Since I own an Android phone which follows me wherever I go (without any social media on it, you should try it’s liberating), I use Google Keep to write any idea I have. Good or bad.

Why Google Keep?

  • It’s simple to use
  • I can access it on any computer, on my tablet or on my phone.

Every week, the Saturday morning to be precise, I empty my idea bag and I put them in my mind map for ideas.

When I do so, it’s a good occasion for me to quickly delete ideas or reorganize them. Often, I stumble upon ideas I totally forgot which inspire me again. I find new link between ideas. I discard the ideas which don’t make sense anymore.

As the famous visionary philanthropist marketing guru, Steve Job, said:

Creativity is just connecting things.

Here’s what my Mindmap looks like:

My mind map for programming project ideas Mind maps give me goosebumps

I do mind maps with the free software freemind and I sync them with my personal Nextcloud instance, on my server. I can then access them on any computer.

Unfortunately, you can’t read them well on tablets or phones, and you can’t modify them on these devices. If you’re interested in mind maps and want to read them everywhere, there are plenty of software for that.

This Idea Mind Map is only for general ideas or general programming project ideas, that is projects which are not really well defined yet. The good ideas take shape there: it’s most of the time the result of an accumulation and links of more than one idea.

When the programming project is well defined enough, I create a Trello board. After that, if I have any idea related to this new programming project, I write it directly into this board.

There is a last important component in my system, complementary with Google Keep: post-it. I have block of post-it in strategic places in my flat, in case I have an idea and I don’t have my phone with me. I write it and put it on my desk.

Since I don’t like to have post-it on my desk, I write it in my Idea Mind Map as soon as I can. A good way to push myself to keep my ideas in one place.

This whole system is simple and effective, and it has been very useful for me to get more and more ideas. Take this blog for example: before I had my Miraculous Idea System©, I could barely find ideas to write about. Each time I was going on my computer, I was waiting to be illuminated by the Angel of Ideas, The God of Creation, The Muse of Inspiration.

It didn’t work.

Now I have so many ideas for blog posts, I can write for years. I could say the same for programming projects.

The most important is: these are my ideas. Of course, it’s the result of a lot of stuff I saw and experienced, and I’m sure none of them are original. Still, they are the result of a personal process. Therefore, I’m way more motivated to take action on them.

Don’t forget: being interested is essential if you want to have the motivation to begin, go through and push live the programming projects of your dream!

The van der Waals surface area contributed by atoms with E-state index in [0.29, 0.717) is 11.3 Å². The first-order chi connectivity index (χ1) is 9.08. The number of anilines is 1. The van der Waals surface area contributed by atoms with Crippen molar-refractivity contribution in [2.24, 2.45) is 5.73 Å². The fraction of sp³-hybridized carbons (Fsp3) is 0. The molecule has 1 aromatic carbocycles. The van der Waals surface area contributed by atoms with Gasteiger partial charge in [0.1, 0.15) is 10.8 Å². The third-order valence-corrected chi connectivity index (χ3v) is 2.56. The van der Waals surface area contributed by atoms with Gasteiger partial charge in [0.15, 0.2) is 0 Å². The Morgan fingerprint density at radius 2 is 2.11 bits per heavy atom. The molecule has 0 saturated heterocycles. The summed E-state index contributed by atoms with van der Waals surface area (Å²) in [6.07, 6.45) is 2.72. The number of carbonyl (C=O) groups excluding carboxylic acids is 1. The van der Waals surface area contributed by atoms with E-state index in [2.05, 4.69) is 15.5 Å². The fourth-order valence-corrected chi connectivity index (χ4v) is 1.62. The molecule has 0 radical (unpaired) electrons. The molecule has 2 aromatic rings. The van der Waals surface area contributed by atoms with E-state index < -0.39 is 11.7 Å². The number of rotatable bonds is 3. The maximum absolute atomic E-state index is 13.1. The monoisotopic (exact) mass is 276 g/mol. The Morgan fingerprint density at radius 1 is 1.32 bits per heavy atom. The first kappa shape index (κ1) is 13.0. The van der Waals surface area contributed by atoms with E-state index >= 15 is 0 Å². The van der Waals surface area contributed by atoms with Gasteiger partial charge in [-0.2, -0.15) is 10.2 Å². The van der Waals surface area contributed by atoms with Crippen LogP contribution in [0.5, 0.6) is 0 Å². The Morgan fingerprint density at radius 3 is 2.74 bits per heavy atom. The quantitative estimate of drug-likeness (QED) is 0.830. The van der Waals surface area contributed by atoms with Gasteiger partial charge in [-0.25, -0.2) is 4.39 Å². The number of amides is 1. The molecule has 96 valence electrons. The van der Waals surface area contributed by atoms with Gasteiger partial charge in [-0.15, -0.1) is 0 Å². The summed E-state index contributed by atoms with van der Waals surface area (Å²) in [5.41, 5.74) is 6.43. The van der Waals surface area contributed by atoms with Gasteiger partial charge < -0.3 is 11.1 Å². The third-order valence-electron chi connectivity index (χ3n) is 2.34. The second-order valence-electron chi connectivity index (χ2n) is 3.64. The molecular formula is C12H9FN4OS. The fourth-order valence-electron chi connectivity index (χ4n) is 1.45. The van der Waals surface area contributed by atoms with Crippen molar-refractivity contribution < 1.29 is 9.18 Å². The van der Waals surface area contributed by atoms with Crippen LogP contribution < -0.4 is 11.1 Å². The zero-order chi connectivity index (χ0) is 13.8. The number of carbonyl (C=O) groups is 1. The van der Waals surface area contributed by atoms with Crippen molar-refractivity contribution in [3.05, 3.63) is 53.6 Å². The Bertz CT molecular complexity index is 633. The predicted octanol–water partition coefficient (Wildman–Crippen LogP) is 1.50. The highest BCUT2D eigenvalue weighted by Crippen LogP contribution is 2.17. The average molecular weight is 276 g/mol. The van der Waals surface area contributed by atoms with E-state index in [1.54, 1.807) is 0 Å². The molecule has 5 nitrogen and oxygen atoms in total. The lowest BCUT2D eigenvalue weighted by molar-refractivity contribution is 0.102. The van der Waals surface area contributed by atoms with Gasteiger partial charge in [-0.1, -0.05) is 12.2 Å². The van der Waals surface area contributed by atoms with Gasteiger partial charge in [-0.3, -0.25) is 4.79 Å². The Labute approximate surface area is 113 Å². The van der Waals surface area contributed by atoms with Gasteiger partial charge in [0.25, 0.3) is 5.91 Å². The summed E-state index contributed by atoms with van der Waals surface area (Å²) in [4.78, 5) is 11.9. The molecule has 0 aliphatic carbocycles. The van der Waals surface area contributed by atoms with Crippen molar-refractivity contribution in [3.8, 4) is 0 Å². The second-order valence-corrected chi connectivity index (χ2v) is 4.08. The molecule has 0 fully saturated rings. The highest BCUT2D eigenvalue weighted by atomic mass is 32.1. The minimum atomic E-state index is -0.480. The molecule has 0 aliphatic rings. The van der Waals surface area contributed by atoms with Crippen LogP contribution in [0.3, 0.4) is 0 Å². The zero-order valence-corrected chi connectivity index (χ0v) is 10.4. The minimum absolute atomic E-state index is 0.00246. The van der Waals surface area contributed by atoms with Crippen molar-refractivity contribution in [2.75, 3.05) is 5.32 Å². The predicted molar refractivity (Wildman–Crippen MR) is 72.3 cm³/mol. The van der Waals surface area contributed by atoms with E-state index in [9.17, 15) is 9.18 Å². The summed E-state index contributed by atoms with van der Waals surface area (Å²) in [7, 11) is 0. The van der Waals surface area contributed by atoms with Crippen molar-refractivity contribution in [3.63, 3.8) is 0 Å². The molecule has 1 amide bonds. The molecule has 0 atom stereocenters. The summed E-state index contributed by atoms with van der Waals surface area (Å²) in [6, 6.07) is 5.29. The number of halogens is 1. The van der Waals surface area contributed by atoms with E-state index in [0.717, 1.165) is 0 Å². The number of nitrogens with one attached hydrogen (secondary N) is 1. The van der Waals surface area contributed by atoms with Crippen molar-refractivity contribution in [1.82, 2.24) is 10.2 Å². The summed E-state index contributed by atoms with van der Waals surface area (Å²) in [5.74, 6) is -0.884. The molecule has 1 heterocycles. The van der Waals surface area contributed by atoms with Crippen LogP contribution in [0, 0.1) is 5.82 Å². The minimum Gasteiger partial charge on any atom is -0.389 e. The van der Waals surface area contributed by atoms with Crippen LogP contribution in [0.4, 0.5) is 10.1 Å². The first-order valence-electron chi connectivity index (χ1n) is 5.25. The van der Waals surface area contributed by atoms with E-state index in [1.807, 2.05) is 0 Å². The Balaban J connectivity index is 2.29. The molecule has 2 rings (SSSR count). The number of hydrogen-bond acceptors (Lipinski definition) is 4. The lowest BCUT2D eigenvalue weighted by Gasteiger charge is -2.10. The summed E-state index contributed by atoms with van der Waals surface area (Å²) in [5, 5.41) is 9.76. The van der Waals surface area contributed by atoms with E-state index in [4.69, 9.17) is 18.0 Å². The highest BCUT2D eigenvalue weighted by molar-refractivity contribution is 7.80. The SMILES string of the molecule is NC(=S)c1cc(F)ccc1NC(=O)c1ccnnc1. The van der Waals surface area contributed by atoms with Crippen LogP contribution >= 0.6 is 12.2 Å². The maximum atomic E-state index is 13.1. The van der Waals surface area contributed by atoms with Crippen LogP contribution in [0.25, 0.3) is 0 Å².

Ideas and the others

get inspired by the others for greap project ideas

Parking your ideas in your little idea universe (whatever it is, a mind map, a simple notebook or a set of napkins) is very good to let them blossom, but there is another effective way to generate more ideas: speaking about them.

Writing your ideas make them real, they are not pure thoughts anymore. Speaking with people about your ideas will make them even more concrete. People can react on it, adding thoughts to your idea, transform them.

You don’t have to speak physically to people, even if I think it’s even more effective. You can use any platform where you can have constructive discussions on Internet. This can bring a lot of new elements to your ideas and people can help you link (or unlink) them for you to accomplish your goals.

Don’t be afraid to ask questions. Don’t be afraid of negative feedback. You need all of that, or you will stick with ideas you’re the only one to judge them as “good”. If your goal is to bring people to your programming project, or, even better, if you want to create a revenue stream with your project, you need to know your audience and validate your ideas. Way before beginning your side project itself.

This kind of project always involve people, all the time.

Creating a revenue stream from side projects is a complex question which goes beyond the scope of this article. “Comment below” if somebody wants me to gabble about it in an article, one day.

Get inspired and grasp these killer ideas!

A lot of things in our world can benefit from a new piece of software.

That’s why you should not limit your ideas to some precise field or interest. We can build software for anybody who needs automation.

Let’s do a little debriefing: what did we learn together in this article?

  • Ideas are thoughts which are actionable. Ideas without actions won’t bring you much.
  • A good idea is an idea which brings you closer to your goal. Yep, you need to define what you want in life.
  • Be inspired by the things which really interest you, but plan some quiet moments for your brain to relax and let free your ideas in your conscious mind.
  • Create your own idea system where all your ideas will coexists in peace. Catch them quickly!
  • If some ideas feel useless after some time, delete them. Reorganise the others. Make sure you’re not overwhelmed each time you open your idea system.
  • Have fun!

And a lot of other stuff you might have missed. That’s fine, don’t worry, I’m not angry.

What I would like you to do is get this article as a basis and experiment for yourself. We are all different, you need to adapt and see what’s work for you.

Now, dear reader, go to the world and get inspiration from everything you like and everything you didn’t know you liked till you did it. The goal is to create more ideas and build more things for more happiness!